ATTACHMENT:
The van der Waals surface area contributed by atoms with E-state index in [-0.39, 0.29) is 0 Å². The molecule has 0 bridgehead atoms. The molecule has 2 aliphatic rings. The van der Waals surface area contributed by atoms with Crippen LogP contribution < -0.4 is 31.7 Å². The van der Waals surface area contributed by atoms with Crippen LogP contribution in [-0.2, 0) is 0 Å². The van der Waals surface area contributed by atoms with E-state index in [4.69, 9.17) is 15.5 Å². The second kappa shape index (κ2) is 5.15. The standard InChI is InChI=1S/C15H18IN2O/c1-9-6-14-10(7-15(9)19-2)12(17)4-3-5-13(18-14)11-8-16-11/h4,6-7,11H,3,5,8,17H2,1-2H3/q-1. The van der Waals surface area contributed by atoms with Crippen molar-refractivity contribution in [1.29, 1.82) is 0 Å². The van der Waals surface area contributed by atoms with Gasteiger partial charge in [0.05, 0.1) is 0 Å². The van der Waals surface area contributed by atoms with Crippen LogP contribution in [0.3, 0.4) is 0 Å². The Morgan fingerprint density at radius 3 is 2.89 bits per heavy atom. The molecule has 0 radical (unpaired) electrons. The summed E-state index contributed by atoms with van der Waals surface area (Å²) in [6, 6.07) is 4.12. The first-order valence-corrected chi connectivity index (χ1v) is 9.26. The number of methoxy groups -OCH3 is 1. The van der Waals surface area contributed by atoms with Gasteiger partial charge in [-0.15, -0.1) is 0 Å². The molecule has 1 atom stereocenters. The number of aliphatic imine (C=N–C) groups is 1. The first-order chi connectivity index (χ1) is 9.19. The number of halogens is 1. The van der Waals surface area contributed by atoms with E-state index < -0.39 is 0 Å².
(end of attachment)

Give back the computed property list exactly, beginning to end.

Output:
The van der Waals surface area contributed by atoms with E-state index in [-0.39, 0.29) is 0 Å². The molecule has 0 bridgehead atoms. The molecule has 2 aliphatic rings. The van der Waals surface area contributed by atoms with Crippen LogP contribution < -0.4 is 31.7 Å². The van der Waals surface area contributed by atoms with Crippen LogP contribution in [-0.2, 0) is 0 Å². The van der Waals surface area contributed by atoms with E-state index in [4.69, 9.17) is 15.5 Å². The second kappa shape index (κ2) is 5.15. The standard InChI is InChI=1S/C15H18IN2O/c1-9-6-14-10(7-15(9)19-2)12(17)4-3-5-13(18-14)11-8-16-11/h4,6-7,11H,3,5,8,17H2,1-2H3/q-1. The van der Waals surface area contributed by atoms with Crippen molar-refractivity contribution in [1.29, 1.82) is 0 Å². The van der Waals surface area contributed by atoms with Gasteiger partial charge in [0.05, 0.1) is 0 Å². The van der Waals surface area contributed by atoms with Crippen LogP contribution in [0.3, 0.4) is 0 Å². The Morgan fingerprint density at radius 3 is 2.89 bits per heavy atom. The molecule has 0 radical (unpaired) electrons. The summed E-state index contributed by atoms with van der Waals surface area (Å²) in [6, 6.07) is 4.12. The first-order valence-corrected chi connectivity index (χ1v) is 9.26. The number of methoxy groups -OCH3 is 1. The van der Waals surface area contributed by atoms with Gasteiger partial charge in [-0.15, -0.1) is 0 Å². The molecule has 1 atom stereocenters. The number of aliphatic imine (C=N–C) groups is 1. The first-order chi connectivity index (χ1) is 9.19. The number of halogens is 1. The van der Waals surface area contributed by atoms with E-state index < -0.39 is 0 Å².